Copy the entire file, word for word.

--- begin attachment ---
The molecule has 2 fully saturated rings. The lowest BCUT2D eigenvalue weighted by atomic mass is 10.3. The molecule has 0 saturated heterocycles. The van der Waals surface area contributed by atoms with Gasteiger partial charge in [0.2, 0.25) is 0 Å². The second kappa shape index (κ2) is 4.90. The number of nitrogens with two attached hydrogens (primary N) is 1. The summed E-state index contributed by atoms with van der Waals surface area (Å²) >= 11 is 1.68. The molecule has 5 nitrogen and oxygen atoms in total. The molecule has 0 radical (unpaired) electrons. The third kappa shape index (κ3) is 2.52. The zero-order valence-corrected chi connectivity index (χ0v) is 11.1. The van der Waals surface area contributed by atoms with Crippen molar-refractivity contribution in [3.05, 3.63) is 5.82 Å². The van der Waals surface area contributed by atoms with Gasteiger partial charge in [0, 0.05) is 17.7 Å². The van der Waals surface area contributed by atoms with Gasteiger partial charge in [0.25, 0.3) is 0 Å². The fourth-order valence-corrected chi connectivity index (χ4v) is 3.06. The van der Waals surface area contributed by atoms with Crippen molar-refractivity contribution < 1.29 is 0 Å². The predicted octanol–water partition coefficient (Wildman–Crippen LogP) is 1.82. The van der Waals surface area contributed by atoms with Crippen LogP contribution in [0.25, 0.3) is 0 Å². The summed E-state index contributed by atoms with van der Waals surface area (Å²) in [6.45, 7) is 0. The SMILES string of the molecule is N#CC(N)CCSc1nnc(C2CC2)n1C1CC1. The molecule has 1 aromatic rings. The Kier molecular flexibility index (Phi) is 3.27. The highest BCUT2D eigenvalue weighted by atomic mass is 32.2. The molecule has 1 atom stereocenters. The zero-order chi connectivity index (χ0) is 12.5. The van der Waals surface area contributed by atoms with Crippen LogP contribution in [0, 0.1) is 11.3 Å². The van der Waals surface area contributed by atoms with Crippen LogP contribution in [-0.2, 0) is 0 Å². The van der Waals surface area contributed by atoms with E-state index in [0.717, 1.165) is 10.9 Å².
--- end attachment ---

The molecule has 2 fully saturated rings. The lowest BCUT2D eigenvalue weighted by atomic mass is 10.3. The molecule has 0 saturated heterocycles. The van der Waals surface area contributed by atoms with Gasteiger partial charge in [0.2, 0.25) is 0 Å². The second kappa shape index (κ2) is 4.90. The number of nitrogens with two attached hydrogens (primary N) is 1. The summed E-state index contributed by atoms with van der Waals surface area (Å²) >= 11 is 1.68. The molecule has 5 nitrogen and oxygen atoms in total. The molecule has 0 radical (unpaired) electrons. The third kappa shape index (κ3) is 2.52. The zero-order valence-corrected chi connectivity index (χ0v) is 11.1. The van der Waals surface area contributed by atoms with Crippen molar-refractivity contribution in [3.05, 3.63) is 5.82 Å². The van der Waals surface area contributed by atoms with Gasteiger partial charge in [0, 0.05) is 17.7 Å². The van der Waals surface area contributed by atoms with Gasteiger partial charge in [0.25, 0.3) is 0 Å². The fourth-order valence-corrected chi connectivity index (χ4v) is 3.06. The van der Waals surface area contributed by atoms with Crippen molar-refractivity contribution < 1.29 is 0 Å². The predicted octanol–water partition coefficient (Wildman–Crippen LogP) is 1.82. The van der Waals surface area contributed by atoms with Crippen LogP contribution in [0.25, 0.3) is 0 Å². The summed E-state index contributed by atoms with van der Waals surface area (Å²) in [6.45, 7) is 0. The SMILES string of the molecule is N#CC(N)CCSc1nnc(C2CC2)n1C1CC1. The molecule has 1 aromatic rings. The Kier molecular flexibility index (Phi) is 3.27. The highest BCUT2D eigenvalue weighted by atomic mass is 32.2. The molecule has 1 atom stereocenters. The zero-order chi connectivity index (χ0) is 12.5. The van der Waals surface area contributed by atoms with Crippen LogP contribution in [0, 0.1) is 11.3 Å². The van der Waals surface area contributed by atoms with Crippen LogP contribution in [-0.2, 0) is 0 Å². The van der Waals surface area contributed by atoms with E-state index in [0.717, 1.165) is 10.9 Å².